MAP Insights


Auditing the auditors: enhancing audit oversight

written by Mr. JESSIE C. CARPIO - October 3, 2023

Throughout my extensive career as an external auditor (including being the Head of the Audit and Assurance Division), I primarily viewed my role as that of a service provider. However, transitioning into a position on the Board of Directors with oversight responsibilities over external auditors, I am provided with a fresh perspective. I used to think that the audit would have been easier had the client been more cooperative and helpful.

Now, I recognize that a more collaborative and proactive approach from auditors can significantly contribute to a smoother audit process. The view is definitely different from the other side of the fence. This shift in viewpoint has led me to propose a fundamental re-evaluation of the traditional Audit Committee practices in the Philippines.


In the Philippines, the practice of audit committees proposing the re-appointment of existing external auditors, and stockholders routinely approving the proposal, has become customary. In recent years, however, there are increasing demands from investors, regulators, and other stakeholders, especially those from Western economies, for audit committees to take on a more proactive role in evaluating the performance of their external auditors. I propose that such evaluation be adopted locally.

This evaluation, ideally conducted on an annual basis, serves the dual purpose of enhancing audit quality and nurturing a robust auditor-client relationship through open and meaningful dialogue.

Assessment tools have been developed by different auditing firms and by different CPA organizations but almost all firms and organizations agree that the tool should cover the following areas:

the qualifications and performance of the external auditors (generally referring to the engagement team);

the audit firm’s quality processes and approaches (including Audit Quality Indicators or AQIs);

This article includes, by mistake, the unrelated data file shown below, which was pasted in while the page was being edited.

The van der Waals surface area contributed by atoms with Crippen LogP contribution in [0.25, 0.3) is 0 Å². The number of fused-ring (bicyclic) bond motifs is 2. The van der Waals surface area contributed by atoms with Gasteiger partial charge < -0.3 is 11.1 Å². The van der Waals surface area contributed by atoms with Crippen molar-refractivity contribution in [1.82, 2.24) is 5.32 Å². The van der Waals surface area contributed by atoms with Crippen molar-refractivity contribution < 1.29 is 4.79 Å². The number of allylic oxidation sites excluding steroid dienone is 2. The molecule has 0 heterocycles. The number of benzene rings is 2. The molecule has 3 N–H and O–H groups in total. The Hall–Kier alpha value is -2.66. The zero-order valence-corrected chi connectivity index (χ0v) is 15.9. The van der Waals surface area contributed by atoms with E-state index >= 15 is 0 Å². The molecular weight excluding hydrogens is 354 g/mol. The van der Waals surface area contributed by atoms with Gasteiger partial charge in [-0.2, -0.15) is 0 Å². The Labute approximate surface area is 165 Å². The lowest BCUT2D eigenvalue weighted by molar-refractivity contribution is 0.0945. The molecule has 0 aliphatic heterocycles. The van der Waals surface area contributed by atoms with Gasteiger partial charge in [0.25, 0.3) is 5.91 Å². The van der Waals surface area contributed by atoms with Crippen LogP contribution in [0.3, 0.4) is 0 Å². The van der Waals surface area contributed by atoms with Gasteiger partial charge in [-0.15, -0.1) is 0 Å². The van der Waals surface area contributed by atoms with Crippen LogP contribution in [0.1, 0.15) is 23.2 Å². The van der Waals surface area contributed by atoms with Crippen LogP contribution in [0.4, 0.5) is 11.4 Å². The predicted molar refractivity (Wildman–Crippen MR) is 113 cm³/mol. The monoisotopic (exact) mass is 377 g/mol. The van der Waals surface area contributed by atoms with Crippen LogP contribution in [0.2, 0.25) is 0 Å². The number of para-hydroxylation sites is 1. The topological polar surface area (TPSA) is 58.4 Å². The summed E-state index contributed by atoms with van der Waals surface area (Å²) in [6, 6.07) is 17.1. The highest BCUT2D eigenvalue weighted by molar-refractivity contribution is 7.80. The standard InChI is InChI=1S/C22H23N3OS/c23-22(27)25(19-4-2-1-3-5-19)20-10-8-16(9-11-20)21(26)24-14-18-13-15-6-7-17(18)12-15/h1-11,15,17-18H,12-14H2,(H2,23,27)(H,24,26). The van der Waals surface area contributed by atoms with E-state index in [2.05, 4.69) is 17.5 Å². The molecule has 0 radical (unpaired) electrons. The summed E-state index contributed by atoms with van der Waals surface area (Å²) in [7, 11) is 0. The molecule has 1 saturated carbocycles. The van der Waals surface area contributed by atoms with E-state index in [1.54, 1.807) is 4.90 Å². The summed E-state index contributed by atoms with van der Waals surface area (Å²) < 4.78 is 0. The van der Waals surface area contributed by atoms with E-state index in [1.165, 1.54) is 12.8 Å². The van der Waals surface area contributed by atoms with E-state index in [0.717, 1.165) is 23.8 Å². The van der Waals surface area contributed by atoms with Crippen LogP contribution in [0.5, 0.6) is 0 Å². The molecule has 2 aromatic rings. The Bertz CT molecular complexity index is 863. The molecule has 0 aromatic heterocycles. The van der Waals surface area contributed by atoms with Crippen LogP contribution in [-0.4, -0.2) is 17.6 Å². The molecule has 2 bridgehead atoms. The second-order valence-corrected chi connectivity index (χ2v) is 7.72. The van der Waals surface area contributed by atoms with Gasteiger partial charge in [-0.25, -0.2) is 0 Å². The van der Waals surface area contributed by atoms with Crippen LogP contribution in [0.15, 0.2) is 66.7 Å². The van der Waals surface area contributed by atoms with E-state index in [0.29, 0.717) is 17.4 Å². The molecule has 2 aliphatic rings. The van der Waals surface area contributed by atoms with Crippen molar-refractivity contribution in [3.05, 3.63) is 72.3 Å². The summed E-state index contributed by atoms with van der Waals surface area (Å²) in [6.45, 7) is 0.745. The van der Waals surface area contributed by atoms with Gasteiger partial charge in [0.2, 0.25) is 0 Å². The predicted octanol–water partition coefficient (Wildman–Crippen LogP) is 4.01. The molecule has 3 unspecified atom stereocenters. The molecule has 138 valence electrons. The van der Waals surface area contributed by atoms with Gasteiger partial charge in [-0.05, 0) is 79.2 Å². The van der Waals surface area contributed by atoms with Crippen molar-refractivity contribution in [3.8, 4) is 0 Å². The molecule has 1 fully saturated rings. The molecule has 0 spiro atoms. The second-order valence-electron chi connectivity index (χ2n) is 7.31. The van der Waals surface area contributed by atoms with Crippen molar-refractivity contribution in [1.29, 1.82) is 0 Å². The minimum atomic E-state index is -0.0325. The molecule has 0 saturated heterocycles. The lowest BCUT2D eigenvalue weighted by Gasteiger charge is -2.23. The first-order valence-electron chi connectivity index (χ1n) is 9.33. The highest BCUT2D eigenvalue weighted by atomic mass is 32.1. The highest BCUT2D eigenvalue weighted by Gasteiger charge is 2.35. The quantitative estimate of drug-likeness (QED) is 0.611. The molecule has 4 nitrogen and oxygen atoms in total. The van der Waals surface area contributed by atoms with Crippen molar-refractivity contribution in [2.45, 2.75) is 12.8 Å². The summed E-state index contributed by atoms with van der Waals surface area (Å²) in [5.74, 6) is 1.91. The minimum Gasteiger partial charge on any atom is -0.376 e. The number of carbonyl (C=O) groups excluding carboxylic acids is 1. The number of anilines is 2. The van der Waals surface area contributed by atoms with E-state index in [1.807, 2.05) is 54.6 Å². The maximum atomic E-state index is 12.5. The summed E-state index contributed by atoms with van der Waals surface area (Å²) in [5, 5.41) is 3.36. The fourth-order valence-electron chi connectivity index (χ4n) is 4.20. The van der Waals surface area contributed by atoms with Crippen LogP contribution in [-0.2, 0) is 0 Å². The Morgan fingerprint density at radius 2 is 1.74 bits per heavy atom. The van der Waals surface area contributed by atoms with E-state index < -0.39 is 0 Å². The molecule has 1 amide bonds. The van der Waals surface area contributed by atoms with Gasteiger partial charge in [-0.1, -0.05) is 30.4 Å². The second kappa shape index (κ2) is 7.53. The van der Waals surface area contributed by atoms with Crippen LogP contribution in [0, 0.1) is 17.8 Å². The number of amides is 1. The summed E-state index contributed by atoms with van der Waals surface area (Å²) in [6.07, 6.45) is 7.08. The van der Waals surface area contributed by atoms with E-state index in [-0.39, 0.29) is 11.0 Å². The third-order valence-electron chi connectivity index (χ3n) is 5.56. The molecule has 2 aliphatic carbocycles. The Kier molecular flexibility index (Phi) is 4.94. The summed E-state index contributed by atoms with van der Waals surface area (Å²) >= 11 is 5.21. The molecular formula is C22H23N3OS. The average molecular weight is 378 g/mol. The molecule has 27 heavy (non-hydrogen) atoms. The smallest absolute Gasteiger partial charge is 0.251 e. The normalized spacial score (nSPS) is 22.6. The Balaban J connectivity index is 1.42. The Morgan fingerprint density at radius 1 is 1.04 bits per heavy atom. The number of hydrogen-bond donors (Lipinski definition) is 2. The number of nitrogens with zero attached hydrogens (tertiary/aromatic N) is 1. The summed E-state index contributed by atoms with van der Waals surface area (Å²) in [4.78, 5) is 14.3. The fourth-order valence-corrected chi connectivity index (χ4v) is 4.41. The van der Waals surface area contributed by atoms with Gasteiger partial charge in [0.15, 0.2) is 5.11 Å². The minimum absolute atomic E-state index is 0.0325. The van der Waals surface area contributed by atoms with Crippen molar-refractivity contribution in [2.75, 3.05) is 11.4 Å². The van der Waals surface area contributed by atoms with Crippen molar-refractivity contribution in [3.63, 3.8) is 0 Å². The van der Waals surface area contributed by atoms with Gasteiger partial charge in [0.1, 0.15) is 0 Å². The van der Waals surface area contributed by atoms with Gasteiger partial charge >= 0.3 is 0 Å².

the interaction and communication between the auditors and the audit committee and company; and,

the independence, objectivity, and professional skepticism of the auditors.


The engagement team, particularly the engagement partner, is the face of the audit firm to the audit committee/company. The quality of service and the sufficiency of resources provided by the engagement team will define the perception of the performance of the audit firm. Thus, in the evaluation process, questions like the following should be asked — Did the team possess the skills and expertise regarding the company’s industry and business? Did the team proactively identify the industry and business risks and make suggestions and insights to bear in the discussions with the audit committee? Did the team meet the committed deadline or proactively inform the audit committee why the deadline would not be met? Overall, did the team deliver value for money?


Having worked in one of the largest auditing firms in the country for over 30 years, I know that big firms have quality systems and processes in place. Generally, there are eight elements to quality processes of audit firms:

1. Leadership and Governance

2. Firms Risk Assessment Process

3. Ethics and Independence

4. Acceptance and Continuance Procedures

5. Resources

6. Engagement Performance

7. Information and Communication

8. Monitoring and Remediation

In some Western countries, audit firms prepare AQIs, more commonly referred to as Transparency Report, where they publish mainly the eight elements mentioned above as these apply to them. The AQIs, usually quantitative, include average partner load, staff oversight (i.e., ratio of partner to managers and staff), average years of experience per level, training hours, turnover rate, etc. and could also include qualitative like the academic qualifications and professional affiliations of the leaders of the firm, results of internal and external inspections, etc. These AQIs/Transparency Reports are used by audit committees as part of their evaluation of their auditors.